There are significant differences in the way Latina mothers and White mothers react to their child’s ASD diagnose. A study conducted by Lopez, Magaña, Xu and Guzman (2018), explored the reaction of mothers and their families to the diagnosis of ASD by comparing open-ended responses of 44 Latina mothers and 52 White mothers. The results indicated that both sets of mothers had an equal emotional reaction to the diagnosis. The emotions range from guilt, depression, disbelief, devastation, loss and denial. But differed in the way they handle the aftermath. Latina mothers felt guilt and blame themselves for their children’s condition after their children were diagnose (Lopez, Magaña, Xu & Guzman, 2018). They reported wondering if they did something wrong during their pregnancy that resulted in their children having Autism. In contrast to Latino Mothers, White mothers reported feeling relieved after their children were diagnose and reassure about their parenting skills. Latina mothers expressed a sense of unfairness as their children were diagnosed, while, White mothers reported waiting for a diagnosis in order to move on and look for treatments and services. Latina mothers reported not knowing much about what autism is. They were not informed and lacked skills to advocate for services for their Children. In contrast, White mothers reported being well educated about the subject, capable of advocating and seeking the right services or treatment for their child. As for their families, both sets of mothers indicated that their families were emotionally distress with the diagnosis, feeling shock, in denial and saddened.
Dividing child care responsibilities and paid employment amongst parents of a child or adolescent with Autism Spectrum Disorder (ASD) may be hard; yet many parents are faced with this difficult decision. Tension arises as the couple decides who will take on the child care responsibility for the child or adolescent with ASD and who will be responsible for the financial means.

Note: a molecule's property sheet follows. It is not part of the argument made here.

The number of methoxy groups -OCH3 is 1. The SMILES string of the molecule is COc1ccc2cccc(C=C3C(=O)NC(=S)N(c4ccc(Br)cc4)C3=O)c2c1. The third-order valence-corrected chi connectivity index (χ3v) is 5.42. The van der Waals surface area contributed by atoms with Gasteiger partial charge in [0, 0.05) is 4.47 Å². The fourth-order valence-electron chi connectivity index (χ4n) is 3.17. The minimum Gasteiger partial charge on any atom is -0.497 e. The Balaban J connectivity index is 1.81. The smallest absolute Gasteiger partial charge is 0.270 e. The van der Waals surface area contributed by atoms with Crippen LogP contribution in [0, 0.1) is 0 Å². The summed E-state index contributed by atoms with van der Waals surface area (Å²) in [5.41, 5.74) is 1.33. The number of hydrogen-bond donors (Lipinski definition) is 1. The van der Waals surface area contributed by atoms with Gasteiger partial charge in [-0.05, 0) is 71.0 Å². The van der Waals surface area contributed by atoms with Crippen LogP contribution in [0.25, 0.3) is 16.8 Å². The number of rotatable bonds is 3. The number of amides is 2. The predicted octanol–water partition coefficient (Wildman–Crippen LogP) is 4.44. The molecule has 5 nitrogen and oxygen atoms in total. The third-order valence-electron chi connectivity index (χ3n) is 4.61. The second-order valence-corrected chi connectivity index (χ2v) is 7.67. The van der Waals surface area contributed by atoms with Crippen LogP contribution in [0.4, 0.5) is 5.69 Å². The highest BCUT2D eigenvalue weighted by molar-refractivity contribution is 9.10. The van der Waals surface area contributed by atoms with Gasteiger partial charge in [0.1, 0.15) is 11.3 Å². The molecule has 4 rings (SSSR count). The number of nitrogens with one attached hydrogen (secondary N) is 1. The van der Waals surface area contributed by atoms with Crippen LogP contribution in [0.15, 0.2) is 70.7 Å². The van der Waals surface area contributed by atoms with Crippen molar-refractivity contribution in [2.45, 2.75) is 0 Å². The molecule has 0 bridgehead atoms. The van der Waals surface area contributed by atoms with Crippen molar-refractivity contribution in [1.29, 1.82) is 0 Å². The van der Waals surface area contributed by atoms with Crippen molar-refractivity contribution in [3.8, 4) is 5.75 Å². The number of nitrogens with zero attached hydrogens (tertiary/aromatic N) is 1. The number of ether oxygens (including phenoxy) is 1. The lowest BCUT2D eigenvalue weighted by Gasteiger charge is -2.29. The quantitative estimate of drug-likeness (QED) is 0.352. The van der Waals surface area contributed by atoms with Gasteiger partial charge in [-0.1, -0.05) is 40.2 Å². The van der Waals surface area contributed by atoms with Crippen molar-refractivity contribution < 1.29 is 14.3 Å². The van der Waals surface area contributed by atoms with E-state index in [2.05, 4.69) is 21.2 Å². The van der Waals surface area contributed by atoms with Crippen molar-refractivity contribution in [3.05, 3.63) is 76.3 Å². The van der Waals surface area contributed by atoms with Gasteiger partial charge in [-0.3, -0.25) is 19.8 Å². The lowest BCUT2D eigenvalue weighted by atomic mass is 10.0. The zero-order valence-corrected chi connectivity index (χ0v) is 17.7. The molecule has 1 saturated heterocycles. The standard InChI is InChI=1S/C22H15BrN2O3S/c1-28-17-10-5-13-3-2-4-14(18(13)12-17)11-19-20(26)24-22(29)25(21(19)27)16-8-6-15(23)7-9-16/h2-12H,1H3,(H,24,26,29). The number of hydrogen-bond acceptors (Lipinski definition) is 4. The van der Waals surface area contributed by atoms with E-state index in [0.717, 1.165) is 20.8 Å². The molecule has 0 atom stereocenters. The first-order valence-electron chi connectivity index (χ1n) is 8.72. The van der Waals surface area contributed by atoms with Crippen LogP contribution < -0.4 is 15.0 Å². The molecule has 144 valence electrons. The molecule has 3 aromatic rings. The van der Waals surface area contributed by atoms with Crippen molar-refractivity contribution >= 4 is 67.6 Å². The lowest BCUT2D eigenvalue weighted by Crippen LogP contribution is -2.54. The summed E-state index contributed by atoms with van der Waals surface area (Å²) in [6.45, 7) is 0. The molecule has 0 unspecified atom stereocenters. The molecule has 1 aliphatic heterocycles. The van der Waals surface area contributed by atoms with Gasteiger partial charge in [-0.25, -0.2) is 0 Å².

A study conducted by Hartley, Mihaila, Otalora- Fadner and Bussanich (2014), found a pattern of role specialization among parents of children and adolescents with ASD. The fathers were more likely to spend significantly higher level of time in paid employment and the mothers spend significantly higher level of time in child care related to the child or adolescent with ASD. This pattern was more pronounced in families with children or adolescents with ASD, than in families of typically developing children and adolescents. Even though, role specialization has been shown to be related to high levels of parenting stress and other indices of poor psychological well- being in mothers in the general population and in mothers of young and grown children with other developmental disabilities; this was not the case for mothers of children and adolescents with ASD (Hartley et al. 2014). Mothers who were responsible to provided care for their child or adolescent with ASD, showed lower indices of stress and a moderate psychological well- being. On the other hand, fathers who spend larger amounts of time in paid employment experienced greater levels of work-related stress and were prone to spillover work-related stress into their parenting experiences. Both, mothers and fathers reported adjusting well to their role and marriage and mothers were satisfied with the time their spouse spent in child care.
Parents of children with ASD typically have higher levels of stress related to parenting as well as greater personal emotional distress compared to parents of typically developing children or parents of children with other developmental disabilities (Manning, Wainwright, Bennett 2011). A recent study found that couples who had a child with ASD were more likely to divorce than a matched comparison group of couples who had children without disabilities. Married couples with children with autism shared common perceptions about factors that help to keep their marriages strong: communication and shared foundational ideas about marriage.
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